Have you observed any more interesting trends in the communications Industry in India? I would love to know your thoughts!
Friday, August 7, 2015
July 27th 2015 was indeed a sad day for India! The day which started with terrorist attacksin Punjab early morning followed by the demise of Former president and Bharat Ratna, Dr APJ Abdul Kalam, left most of us in pain and shock!
With the advent of social media, the way we consume news has evolved over time. While I was constantly checking my Twitter feed around both these events, I stumbled upon a Tweet by ‘PressTrust of India’ (PTI), India’s premier news agency which has been functioning since 1949 and it currently commands 90% of new agency market share in India.
To my surprise, the tone of the Tweet by PTI was really disrespectful. The use of words by one of the biggest news agencies in India definitely made me think if social media is taken seriously by the new/media agencies in the country. Instead of a blunt statement, PTI could have utilized 140 characters to share the message in a proper tone giving some respect to the former president of the country.
Within minutes, there were 695 RT’s, 167 Favorites and over 100 conversations around the tone of the Tweet. It was disheartening to see PTI not responding to any of the Tweets proactively. Although, the following Tweets did address him properly.
Here’s a snapshot of the same news posted on their Facebook page. While one can’t edit a Tweet on Twitter...however, the same could have been edited by PTI on Facebook. But the news agency did not bother to do so.
With social media:
● News channels/publications/wires are running the rat race to deliver the news “First”
● Not sure if there is a designated Editor or a process designed through which the news is uploaded on the social platforms of the publication/channel/wire. At least in this case, it doesn’t seem that PTI has an Editor to look at the content going on Twitter on a regular basis
With print media:
● No matter how big the news is, it gets published the following morning in the papers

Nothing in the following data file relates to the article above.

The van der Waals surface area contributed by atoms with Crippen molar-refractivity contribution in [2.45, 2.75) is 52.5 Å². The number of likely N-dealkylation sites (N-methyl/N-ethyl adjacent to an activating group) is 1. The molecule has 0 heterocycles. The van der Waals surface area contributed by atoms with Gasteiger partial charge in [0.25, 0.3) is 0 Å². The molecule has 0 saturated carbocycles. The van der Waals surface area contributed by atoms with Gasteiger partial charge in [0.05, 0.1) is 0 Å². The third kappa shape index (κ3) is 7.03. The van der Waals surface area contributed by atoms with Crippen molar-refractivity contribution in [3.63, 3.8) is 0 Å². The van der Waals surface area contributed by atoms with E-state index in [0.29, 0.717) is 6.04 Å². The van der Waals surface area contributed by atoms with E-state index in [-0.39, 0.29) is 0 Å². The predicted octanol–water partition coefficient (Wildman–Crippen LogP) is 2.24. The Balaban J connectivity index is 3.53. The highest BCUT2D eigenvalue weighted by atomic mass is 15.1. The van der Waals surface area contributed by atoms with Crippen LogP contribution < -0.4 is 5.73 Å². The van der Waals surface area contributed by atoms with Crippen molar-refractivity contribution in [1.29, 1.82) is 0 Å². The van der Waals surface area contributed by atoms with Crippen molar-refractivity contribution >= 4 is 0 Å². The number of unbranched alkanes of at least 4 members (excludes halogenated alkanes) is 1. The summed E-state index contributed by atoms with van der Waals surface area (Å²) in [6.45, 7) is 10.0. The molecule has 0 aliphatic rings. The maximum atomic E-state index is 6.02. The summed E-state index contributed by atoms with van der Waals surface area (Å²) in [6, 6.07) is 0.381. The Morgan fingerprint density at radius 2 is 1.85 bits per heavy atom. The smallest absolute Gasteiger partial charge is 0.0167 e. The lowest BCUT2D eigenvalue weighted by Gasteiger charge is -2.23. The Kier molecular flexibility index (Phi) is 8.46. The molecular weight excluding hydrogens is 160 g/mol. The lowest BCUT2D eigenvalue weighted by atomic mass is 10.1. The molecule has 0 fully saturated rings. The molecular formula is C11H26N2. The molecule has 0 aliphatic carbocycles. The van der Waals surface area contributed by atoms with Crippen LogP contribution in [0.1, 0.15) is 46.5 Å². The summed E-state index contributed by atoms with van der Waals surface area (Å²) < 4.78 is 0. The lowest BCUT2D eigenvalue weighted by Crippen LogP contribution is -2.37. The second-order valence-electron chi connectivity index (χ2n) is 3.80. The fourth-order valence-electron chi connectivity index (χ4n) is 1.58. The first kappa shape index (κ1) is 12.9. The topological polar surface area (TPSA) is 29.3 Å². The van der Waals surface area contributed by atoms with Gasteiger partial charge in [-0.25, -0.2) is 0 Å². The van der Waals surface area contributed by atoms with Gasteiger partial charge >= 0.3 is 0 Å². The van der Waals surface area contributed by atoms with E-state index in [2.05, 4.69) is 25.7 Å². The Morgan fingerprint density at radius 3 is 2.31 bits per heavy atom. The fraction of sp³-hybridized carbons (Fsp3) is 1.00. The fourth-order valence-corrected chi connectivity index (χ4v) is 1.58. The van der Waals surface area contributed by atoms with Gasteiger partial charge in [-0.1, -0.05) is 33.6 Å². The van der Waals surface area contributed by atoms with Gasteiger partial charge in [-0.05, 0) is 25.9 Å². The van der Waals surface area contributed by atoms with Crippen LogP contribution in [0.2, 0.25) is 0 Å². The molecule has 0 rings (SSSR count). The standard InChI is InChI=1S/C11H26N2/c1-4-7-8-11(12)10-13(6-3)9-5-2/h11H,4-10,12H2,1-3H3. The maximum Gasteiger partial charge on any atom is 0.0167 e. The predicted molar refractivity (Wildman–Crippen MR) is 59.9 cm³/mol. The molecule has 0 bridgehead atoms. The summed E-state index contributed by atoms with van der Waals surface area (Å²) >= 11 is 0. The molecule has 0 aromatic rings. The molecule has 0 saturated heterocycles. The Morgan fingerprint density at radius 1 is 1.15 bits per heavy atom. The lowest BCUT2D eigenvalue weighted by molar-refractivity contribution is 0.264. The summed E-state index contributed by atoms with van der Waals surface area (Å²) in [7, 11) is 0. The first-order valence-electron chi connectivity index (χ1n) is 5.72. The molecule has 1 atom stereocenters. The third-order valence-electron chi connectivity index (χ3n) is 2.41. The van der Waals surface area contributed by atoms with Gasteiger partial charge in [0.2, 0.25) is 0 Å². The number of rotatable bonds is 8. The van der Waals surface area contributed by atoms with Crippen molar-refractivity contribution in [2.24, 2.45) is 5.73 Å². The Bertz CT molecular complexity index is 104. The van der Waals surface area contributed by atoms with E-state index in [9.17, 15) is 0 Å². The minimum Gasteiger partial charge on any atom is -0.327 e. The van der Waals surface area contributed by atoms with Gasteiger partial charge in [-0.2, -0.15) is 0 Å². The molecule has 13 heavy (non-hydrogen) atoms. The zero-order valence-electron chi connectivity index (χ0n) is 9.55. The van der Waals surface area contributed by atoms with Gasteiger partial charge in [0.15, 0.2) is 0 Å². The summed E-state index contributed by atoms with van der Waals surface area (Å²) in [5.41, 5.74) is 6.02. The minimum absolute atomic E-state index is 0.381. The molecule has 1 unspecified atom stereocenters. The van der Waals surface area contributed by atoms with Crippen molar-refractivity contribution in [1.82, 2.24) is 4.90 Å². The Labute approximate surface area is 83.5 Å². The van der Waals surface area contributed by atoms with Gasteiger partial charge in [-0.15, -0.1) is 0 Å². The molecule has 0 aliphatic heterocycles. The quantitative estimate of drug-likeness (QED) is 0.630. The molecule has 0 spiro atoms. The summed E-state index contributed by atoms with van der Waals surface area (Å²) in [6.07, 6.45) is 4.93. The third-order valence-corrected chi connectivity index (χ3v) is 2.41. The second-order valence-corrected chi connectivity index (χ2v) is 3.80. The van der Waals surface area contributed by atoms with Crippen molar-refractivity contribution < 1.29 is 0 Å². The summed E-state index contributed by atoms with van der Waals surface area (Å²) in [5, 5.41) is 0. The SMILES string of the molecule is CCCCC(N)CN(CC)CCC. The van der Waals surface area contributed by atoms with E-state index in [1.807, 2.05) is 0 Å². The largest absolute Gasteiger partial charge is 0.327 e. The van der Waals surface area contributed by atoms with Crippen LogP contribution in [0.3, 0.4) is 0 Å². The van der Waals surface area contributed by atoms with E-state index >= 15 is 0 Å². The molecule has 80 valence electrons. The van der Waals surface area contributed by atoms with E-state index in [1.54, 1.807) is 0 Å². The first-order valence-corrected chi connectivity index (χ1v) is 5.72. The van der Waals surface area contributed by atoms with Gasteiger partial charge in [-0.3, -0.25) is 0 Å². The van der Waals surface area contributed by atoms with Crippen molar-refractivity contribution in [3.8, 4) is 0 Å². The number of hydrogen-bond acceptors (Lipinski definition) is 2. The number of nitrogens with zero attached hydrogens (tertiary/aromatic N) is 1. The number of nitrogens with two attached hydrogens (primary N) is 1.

● There is a designated editor for every publication
● Editorial consent is a must before stories are published in the papers which leaves hardly an room for factual errors or tone of the message
While it is important to be factually correct, it is absolutely necessary to keep in mind how the message has been delivered to the audience.
News is consumed at a lighting speed on social networks and given that every media outlet wants to share the news first, doesn’t qualify for compromising on the tone of the message.
Interestingly, when I observed the Twitter profile of @PTI_news , I also noticed that while they have over 500 K followers, they haven’t taken the time out to follow anyone! According to their website, PTI employs more than 400 journalists and 500 stringers to cover almost every district and small town in India. In my opinion, if a company understands social media and takes it as one of an important means of communication, it would at least follow it’s own employees who are key to their success and growth. This also shows they understand the medium well and are not sharing news on Twitter just because the competitors will!
What do you think? Should sharing news on social networks by the media outlets be given equal importance as much as it is give to the print stories?
In the time of social journalism, is it enough to be factually correct for the media/ news agencies on social networks and compromise on the way information is shared? Or is it necessary for media/ news agencies to keep in mind the tone of the message on social networks while of course running the race to Tweet/Post “First?”